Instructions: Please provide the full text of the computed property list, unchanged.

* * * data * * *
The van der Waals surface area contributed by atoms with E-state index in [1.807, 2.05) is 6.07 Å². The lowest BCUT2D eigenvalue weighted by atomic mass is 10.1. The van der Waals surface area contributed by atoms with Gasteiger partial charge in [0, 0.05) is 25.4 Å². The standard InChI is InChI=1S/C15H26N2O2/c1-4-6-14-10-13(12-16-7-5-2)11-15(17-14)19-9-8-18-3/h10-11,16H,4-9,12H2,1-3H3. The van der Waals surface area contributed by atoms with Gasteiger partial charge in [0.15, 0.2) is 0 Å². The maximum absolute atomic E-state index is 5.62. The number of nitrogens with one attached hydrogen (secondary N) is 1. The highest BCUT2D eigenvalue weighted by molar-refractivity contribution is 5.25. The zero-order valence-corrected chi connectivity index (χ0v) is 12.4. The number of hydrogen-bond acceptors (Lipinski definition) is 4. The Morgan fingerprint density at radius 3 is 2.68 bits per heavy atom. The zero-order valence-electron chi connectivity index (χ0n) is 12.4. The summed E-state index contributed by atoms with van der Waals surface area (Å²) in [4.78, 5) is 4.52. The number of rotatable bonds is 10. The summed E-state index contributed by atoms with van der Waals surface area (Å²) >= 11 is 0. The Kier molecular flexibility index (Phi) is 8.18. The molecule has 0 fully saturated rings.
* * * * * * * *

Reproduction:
The van der Waals surface area contributed by atoms with E-state index in [1.807, 2.05) is 6.07 Å². The lowest BCUT2D eigenvalue weighted by atomic mass is 10.1. The van der Waals surface area contributed by atoms with Gasteiger partial charge in [0, 0.05) is 25.4 Å². The standard InChI is InChI=1S/C15H26N2O2/c1-4-6-14-10-13(12-16-7-5-2)11-15(17-14)19-9-8-18-3/h10-11,16H,4-9,12H2,1-3H3. The van der Waals surface area contributed by atoms with Gasteiger partial charge in [0.15, 0.2) is 0 Å². The maximum absolute atomic E-state index is 5.62. The number of nitrogens with one attached hydrogen (secondary N) is 1. The highest BCUT2D eigenvalue weighted by molar-refractivity contribution is 5.25. The zero-order valence-corrected chi connectivity index (χ0v) is 12.4. The number of hydrogen-bond acceptors (Lipinski definition) is 4. The Morgan fingerprint density at radius 3 is 2.68 bits per heavy atom. The zero-order valence-electron chi connectivity index (χ0n) is 12.4. The summed E-state index contributed by atoms with van der Waals surface area (Å²) in [4.78, 5) is 4.52. The number of rotatable bonds is 10. The summed E-state index contributed by atoms with van der Waals surface area (Å²) >= 11 is 0. The Kier molecular flexibility index (Phi) is 8.18. The molecule has 0 fully saturated rings.